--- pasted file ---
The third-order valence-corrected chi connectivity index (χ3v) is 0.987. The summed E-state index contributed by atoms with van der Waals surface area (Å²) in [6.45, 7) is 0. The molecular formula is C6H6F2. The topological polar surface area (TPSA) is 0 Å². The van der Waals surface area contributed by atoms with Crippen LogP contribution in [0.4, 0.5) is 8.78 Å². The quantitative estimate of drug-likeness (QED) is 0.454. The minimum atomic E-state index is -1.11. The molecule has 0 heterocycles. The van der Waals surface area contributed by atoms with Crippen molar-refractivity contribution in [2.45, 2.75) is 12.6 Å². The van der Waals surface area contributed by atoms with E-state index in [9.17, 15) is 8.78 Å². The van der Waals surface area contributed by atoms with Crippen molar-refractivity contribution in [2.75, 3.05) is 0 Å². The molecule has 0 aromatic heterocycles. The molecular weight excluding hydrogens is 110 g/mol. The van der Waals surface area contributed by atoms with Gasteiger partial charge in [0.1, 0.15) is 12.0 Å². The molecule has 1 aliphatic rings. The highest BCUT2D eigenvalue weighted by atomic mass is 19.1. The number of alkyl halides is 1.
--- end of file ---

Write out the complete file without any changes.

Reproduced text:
The third-order valence-corrected chi connectivity index (χ3v) is 0.987. The summed E-state index contributed by atoms with van der Waals surface area (Å²) in [6.45, 7) is 0. The molecular formula is C6H6F2. The topological polar surface area (TPSA) is 0 Å². The van der Waals surface area contributed by atoms with Crippen LogP contribution in [0.4, 0.5) is 8.78 Å². The quantitative estimate of drug-likeness (QED) is 0.454. The minimum atomic E-state index is -1.11. The molecule has 0 heterocycles. The van der Waals surface area contributed by atoms with Crippen molar-refractivity contribution in [2.45, 2.75) is 12.6 Å². The van der Waals surface area contributed by atoms with E-state index in [9.17, 15) is 8.78 Å². The van der Waals surface area contributed by atoms with Crippen molar-refractivity contribution in [2.75, 3.05) is 0 Å². The molecule has 0 aromatic heterocycles. The molecular weight excluding hydrogens is 110 g/mol. The van der Waals surface area contributed by atoms with Gasteiger partial charge in [0.1, 0.15) is 12.0 Å². The molecule has 1 aliphatic rings. The highest BCUT2D eigenvalue weighted by atomic mass is 19.1. The number of alkyl halides is 1.